Standing backstage nearly 40 years ago, Rick Grossman was making more than his premiere as Sancho Panza in “Man of La Mancha.”
He was continuing a family legacy, with an added layer of pressure — considering Irving Jacobson, his uncle and Broadway’s original Sancho Panza, was seated in the audience.
“When I called him up and I told him I was doing this, he said, ‘Well, when’s your opening night?’ and I told him and he goes, ‘Okay, come pick me up, I’ll go with you!’” Grossman recalled with a laugh, eight days before his debut with the Hampton Theatre Company and his sixth production of the musical.
“To this day — and this is many, many years ago — it’s very vivid how he was there,” Grossman continued. “What’s so interesting about now doing this production at the Hampton Theatre Company is the young lady who played the female lead of Aldonza in that production, that he came to on opening night, is now the musical director of this production that we’re doing.”
Not only does Amy Federico McGrath have ties to Grossman, but she was also the Sayville High School choral director for Matthew Conlon, who will now lead “Man of La Mancha” as Miguel de Cervantes/Don Quixote four decades later.
“You have these dream parts when you’re a young actor, and this was one of them,” Conlon said. “It’s the kind of part that’s like Shakespeare. It’s gigantic. It’s iconic. It’s 400 years old. It’s the Spanish version of Mark Twain, and I was all in. It was this, or nothing. This is what I wanted — and careful what you pray for.”
Opening Thursday, March 21, at the Quogue Community Hall, “Man of La Mancha” marks the first fully staged musical in the Hampton Theatre Company’s 34-year history, explained Diana Marbury, who is co-directing with Edward A. Brennan.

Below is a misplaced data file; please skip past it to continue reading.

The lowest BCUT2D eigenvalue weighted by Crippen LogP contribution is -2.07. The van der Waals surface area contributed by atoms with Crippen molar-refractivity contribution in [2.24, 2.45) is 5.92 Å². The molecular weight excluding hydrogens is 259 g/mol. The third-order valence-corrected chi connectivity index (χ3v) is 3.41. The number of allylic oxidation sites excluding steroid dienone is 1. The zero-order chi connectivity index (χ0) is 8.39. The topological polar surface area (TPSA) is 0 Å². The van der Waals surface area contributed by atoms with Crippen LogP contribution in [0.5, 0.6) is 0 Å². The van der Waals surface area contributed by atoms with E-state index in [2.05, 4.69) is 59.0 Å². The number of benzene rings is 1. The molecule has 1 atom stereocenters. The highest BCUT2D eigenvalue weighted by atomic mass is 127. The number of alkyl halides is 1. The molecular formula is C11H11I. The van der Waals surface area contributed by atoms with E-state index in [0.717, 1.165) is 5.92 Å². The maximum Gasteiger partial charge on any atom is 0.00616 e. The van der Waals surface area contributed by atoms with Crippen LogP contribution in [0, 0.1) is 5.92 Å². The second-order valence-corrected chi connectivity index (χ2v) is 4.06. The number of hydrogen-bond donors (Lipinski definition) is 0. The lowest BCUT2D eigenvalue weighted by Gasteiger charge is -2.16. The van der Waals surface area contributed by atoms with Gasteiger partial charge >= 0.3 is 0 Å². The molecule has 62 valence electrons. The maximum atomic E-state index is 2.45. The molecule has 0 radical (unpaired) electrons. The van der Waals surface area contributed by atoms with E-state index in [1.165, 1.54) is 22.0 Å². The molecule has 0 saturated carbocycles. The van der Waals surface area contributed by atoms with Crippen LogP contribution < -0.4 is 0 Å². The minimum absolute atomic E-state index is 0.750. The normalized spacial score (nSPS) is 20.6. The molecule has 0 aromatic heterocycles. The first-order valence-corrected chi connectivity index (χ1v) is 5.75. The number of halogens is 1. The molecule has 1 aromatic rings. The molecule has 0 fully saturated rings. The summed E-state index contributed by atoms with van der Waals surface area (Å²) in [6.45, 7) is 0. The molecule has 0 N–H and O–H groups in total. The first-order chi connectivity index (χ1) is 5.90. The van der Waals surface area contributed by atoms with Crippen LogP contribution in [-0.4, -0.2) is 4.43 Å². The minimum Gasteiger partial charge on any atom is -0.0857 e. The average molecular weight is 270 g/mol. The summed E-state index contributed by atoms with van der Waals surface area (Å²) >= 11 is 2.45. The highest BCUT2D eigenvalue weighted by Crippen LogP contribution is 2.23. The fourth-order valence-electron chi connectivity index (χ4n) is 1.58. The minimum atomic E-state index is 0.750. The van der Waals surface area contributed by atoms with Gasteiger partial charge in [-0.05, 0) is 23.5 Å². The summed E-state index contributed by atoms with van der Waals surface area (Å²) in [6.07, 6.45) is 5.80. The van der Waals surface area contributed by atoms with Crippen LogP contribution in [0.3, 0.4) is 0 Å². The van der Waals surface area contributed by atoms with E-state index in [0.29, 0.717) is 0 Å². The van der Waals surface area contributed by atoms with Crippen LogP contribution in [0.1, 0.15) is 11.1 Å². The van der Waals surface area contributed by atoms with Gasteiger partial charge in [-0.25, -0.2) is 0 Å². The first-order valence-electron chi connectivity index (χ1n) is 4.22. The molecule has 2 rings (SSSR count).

“Musicals are very intimidating, number one, and there’s so much more involved with musicians and the cost,” she said. “We avoided that because we’re a small theater company and we don’t have a lot of money behind us. We’ve always been a little shy of taking it on. It came down to, we should at least jump in and try it, because everybody keeps saying, ‘Why haven’t you ever done a musical?’
“We’ve just heard it for so long and we decided this was the time to try it,” she continued. “It’s such a universal play, and we thought this was where we might start something. It’s our ‘impossible dream.’”
Inspired by the 17th-century novel “Don Quixote,” the five-time Tony Award-winning musical is widely considered one of the most enduring pieces of musical theater in existence, with four major revivals on Broadway and countless productions across the globe since it opened in 1968.
“It’s so hopeful. It sees the world not as it is, but as it should be,” Marbury said of the musical. “In desperate times, a lot of people feel very defeated. We all want a better world. We’re living in a world with such darkness now, and it just seeks all the good and the innocent, and the quest for chivalry, which we’re missing so much in this day in age.